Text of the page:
For its own printed circuit board production, Hans Turck GmbH & Co. KG has automated the quality assurance of the solder paste with a condition monitoring solution and suitable IO-Link sensors. Seamless tracking and connection to the MES are the further steps on the way to fully automated SMT production.
The challenge: Temperature and time parameters influence solder paste quality
Without printed circuit boards, nothing works. The core piece of electronics production is as individual as it is demanding to manufacture. As a sort of base for the various components that are applied in the SMT process, a printer applies a layer of solder paste less than 150 micrometers thick to the board. The quality of the paste contributes decisively to the durability of the final soldering, and this quality in turn is higher the more stable the storage conditions for the paste are. Turck uses refrigerators in its in-house SMT production at the Beierfeld site for its various automation products to store the containers of solder paste at a constant temperature. How long a paste container remains in the refrigerator or how long it has been in the production environment is currently still recorded manually by scanning the containers. Yet the time factor is also quite decisive for the quality of the finished PCB: after printing, a maximum of eight hours should pass before the board is finally soldered. Here, too, automation will make documentation easier and more reliable, thus closing another gap in the automated production process.
The solution: A dedicated Condition Monitoring Network for the solder paste
Turck uses temperature sensors to monitor the constant temperature of the solder pastes in the refrigerators. This is perfectly sufficient for the closed paste containers that are stored here. In the printing process, which must take place at 23-27 °C, the humidity also plays an important role and is therefore monitored here in addition to the temperature. For this condition monitoring application, Turck uses the same sensor technology that also ensures stable conditions in control cabinets: temperature and distance sensors, the latter monitoring the door closure. Each cabinet houses a condition monitoring control center, also known as a control cabinet guard, which transmits all sensor data to the cloud via IO-Link and a switch. On the platform itself, there are only the necessary drivers and scripts to collect the data. Especially important: the concept is based on Linux and is thus open for user-side installations.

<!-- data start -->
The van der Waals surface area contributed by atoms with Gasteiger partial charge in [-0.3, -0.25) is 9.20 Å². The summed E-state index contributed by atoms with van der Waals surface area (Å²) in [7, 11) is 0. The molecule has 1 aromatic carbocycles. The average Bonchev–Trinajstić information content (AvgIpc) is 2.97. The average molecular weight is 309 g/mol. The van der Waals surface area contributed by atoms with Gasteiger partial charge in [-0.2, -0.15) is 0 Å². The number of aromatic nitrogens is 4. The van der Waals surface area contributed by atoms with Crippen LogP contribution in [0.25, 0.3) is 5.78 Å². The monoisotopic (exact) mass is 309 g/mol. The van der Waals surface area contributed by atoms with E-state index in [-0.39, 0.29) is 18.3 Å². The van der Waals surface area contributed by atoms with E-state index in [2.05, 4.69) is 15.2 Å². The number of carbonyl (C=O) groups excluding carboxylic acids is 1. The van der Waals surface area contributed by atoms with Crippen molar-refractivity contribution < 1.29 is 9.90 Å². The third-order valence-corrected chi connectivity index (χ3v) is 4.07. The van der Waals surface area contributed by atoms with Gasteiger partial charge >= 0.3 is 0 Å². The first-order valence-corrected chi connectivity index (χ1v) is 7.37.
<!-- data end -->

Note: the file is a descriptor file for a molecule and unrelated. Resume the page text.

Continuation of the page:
The result: Monitoring of Solder Paste Storage and RFID-supported Seamless Solder Paste Tracking in the Future
Knowledge of existing conditions is always the first step in the change process and also represents the starting point for much more far-reaching plans at Turck. Automating the monitoring of the solder paste opens the door to connecting this production step to the MES and thus continuing on the path to fully automated production. RFID tracking should then prove correct storage of solder paste so that unsuitable containers are not used in the first place, wasting printed circuit boards. After monitoring ensures consistent processing conditions, this information is also used to identify trends when temperature or humidity changes. The dashboard already shows changes today; in the MES, it is then possible to evaluate this data later. This means that rejects due to overstocked solder paste practically no longer occur, and quality is ensured even when production is running at maximum capacity.